I struggle very much with control. I like to know exactly what's going to happen and how to respond to it. I like things to stay the way I am used to them being. I like things to be reliable. I've grown a lot - even last year I'd be saying "need" instead of "like". But I still find myself spending tons of time in preparation for any known upcoming event.
Take, for example, my first experience flying. I felt so vulnerable stepping out into the unknown in this way that I became consumed with research. I studied and compared and learned all the necessary steps and actions. I discovered that countless people have been or felt mistreated by airport security, and worried that I would find myself in a similar scenario. I prepared by memorizing words to say and tones to use them in. As clearly as possible I defined to myself the line of safety vs. fear in compliance with unnecessary regulations. I seriously considered how far I'd be willing to bend on privacy in situations that might come up. I practiced respectfully declining things I concluded through research to be too invasive or harmful. I meticulously went over my packing list, ascertaining that nothing I brought would be against regulations. I planned in great detail how to pack my bag so that there could be no confusion on the X-ray. I prepared for the possibility that my bags would be searched, ensuring that my bags were packed in such a fashion as would allow contents to be gone through speedily and with extremely small risks of mess, and would also assist in speedy re-packing.
I studied the specifications for carry-on and personal items. I checked weather conditions to determine whether I needed a coat or jacket and the space to put it. I selected a personal item capable of containing reading material as well as all the other personal things that I required, so that I wouldn't need to spend time taking those things out of pockets. I carefully chose the outfit I'd wear while flying: pants with no pockets, zipper or button, that did not need a belt; a nursing tank, to prevent the possibility of a bra's underwire setting off the metal detector; shoes that were both comfortable and quickly and easily removed and put back on.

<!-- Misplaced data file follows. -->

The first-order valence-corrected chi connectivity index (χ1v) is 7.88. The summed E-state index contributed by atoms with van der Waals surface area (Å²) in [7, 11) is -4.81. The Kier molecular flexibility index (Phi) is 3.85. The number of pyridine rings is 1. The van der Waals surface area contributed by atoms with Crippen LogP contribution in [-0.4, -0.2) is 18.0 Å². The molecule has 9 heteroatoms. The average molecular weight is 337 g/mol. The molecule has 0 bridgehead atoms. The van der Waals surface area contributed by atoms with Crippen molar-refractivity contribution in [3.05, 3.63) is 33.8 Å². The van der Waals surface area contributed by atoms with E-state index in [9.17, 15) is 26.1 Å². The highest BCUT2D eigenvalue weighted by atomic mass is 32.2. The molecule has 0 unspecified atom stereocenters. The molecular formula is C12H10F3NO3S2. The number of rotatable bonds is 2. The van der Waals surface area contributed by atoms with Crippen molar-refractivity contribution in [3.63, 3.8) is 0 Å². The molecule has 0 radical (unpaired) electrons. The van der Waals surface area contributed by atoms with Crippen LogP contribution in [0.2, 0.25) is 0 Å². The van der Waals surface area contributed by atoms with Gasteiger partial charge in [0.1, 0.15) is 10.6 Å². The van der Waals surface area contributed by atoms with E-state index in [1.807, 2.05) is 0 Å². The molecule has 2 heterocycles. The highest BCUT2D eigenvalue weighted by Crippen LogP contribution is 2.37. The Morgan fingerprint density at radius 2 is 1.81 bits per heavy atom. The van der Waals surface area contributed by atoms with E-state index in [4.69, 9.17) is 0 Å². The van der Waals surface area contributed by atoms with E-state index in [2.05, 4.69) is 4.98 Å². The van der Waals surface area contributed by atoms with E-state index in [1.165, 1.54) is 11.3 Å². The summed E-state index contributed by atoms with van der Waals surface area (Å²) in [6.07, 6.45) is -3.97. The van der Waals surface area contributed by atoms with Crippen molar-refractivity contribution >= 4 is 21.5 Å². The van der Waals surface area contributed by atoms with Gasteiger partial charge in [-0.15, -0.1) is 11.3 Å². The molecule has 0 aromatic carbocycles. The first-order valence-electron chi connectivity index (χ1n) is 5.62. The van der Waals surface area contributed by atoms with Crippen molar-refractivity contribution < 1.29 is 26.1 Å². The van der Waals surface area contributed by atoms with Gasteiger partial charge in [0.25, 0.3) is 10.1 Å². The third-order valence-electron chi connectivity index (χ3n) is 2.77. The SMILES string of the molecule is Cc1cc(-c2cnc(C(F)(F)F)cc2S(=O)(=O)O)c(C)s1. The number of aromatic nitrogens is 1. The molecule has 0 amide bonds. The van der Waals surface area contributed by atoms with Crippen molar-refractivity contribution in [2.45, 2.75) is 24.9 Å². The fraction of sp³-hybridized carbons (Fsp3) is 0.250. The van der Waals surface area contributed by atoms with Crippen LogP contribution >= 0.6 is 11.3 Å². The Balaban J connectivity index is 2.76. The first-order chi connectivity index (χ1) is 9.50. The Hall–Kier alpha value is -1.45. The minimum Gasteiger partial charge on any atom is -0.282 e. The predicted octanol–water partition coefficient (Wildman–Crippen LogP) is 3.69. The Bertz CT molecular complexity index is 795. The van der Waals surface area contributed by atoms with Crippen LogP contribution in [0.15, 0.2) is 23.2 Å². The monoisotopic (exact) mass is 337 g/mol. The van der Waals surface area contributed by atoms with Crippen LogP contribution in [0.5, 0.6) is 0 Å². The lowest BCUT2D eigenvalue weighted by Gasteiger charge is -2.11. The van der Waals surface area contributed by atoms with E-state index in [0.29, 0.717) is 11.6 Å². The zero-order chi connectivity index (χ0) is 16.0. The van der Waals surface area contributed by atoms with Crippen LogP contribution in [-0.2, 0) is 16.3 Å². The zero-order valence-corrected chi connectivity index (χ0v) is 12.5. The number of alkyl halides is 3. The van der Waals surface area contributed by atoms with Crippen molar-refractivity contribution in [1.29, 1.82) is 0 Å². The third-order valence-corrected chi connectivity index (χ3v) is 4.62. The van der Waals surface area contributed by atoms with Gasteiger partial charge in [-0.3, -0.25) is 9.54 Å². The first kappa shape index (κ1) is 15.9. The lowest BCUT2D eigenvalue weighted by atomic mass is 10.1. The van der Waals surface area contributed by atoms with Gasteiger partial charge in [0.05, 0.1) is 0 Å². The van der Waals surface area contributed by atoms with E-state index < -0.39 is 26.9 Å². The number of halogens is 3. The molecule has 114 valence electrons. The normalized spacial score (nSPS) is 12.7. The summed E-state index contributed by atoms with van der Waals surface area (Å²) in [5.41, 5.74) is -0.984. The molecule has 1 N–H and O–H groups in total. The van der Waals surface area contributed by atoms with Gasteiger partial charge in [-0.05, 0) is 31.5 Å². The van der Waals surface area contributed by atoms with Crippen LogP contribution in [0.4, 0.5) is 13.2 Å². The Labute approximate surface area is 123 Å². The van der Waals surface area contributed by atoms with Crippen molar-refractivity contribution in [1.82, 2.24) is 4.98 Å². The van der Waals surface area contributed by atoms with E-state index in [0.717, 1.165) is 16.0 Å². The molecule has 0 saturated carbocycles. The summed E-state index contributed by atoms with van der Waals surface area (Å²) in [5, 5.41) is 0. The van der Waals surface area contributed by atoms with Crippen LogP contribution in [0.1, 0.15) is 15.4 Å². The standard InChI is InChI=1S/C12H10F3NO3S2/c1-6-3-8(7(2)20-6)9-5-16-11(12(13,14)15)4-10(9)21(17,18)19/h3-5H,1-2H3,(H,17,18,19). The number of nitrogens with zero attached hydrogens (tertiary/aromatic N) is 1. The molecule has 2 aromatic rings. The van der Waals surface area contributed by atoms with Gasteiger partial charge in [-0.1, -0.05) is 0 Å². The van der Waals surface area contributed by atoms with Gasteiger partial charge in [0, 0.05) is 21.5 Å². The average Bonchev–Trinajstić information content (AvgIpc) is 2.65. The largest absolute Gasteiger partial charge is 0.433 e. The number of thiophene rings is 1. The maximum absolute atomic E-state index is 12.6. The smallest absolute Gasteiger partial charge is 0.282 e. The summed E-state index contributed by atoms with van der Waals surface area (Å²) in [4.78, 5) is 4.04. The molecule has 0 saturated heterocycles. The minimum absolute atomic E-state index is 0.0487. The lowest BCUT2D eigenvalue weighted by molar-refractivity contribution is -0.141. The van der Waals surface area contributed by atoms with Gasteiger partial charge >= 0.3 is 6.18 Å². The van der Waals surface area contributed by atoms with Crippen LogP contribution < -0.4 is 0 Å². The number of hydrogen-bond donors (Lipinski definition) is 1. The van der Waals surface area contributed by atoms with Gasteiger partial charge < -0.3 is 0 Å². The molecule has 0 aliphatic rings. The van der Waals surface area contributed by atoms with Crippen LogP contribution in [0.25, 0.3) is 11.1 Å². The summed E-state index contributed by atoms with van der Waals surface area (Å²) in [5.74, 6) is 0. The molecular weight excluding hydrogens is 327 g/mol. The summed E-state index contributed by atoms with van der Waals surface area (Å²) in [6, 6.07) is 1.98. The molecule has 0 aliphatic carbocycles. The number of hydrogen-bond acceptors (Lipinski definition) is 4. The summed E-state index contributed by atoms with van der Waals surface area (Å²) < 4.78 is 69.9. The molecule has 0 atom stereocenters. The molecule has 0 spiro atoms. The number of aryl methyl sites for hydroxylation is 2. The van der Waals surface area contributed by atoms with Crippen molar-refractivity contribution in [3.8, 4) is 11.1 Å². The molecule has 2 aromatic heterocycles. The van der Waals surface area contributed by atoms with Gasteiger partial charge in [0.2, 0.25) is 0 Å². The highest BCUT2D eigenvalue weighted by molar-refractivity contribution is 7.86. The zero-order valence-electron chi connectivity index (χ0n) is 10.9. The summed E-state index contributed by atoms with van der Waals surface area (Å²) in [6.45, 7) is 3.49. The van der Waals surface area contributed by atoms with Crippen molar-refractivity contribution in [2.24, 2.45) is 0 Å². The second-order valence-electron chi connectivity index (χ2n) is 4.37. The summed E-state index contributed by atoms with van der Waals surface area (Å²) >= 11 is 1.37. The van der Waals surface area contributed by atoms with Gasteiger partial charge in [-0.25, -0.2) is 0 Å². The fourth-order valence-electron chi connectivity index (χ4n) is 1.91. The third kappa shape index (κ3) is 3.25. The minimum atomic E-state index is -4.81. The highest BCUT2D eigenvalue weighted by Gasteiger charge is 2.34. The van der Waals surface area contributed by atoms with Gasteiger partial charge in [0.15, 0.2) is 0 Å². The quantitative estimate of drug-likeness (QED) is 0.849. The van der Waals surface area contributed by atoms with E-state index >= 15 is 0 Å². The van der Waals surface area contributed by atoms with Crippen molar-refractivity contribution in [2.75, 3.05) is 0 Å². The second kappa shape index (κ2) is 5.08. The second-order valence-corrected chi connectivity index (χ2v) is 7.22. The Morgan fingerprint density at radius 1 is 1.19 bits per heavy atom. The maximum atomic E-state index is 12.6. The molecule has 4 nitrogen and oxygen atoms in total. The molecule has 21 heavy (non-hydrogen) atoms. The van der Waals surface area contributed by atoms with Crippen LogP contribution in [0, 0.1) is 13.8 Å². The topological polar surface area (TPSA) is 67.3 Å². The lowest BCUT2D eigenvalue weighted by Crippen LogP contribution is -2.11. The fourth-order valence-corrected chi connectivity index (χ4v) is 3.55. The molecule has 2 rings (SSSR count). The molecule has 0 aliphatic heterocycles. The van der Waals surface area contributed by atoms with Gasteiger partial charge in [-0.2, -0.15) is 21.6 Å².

The results couldn't have been better. Even though I'd never done any of it before, the research and preparation I had put myself through made me so confident in what I did that a few uncertain strangers viewed me as an experienced flyer, and thereby someone who could assist them. Similarly, at the second time through security for my connecting flight, the man scanning my bag commented that it was the best packed bag he'd seen in a long time. I zipped through security because I was so efficient.
But at what cost? Looking back, I sacrificed almost two weeks to obsessive research of how to fly successfully. It consumed my free time, and even some of the time I had for minor responsibilities (folding laundry, for one). I declined daily opportunities to play and hang out with my children so that I could read more research. I was so focused on it that I got horrifically snippy when I had to stop prematurely to take care of sibling squabbles, unscheduled messes, another insistence of growth-spurt related hunger, child climbing somewhere and forgetting how to get back down, or whatever other issue they deemed screaming-worthy.
Sure, I had an phenomenal and highly positive experience flying because of all that research that I did, but was it really worth the cost to stop a few short-lived moments of looking like I don't have it all together?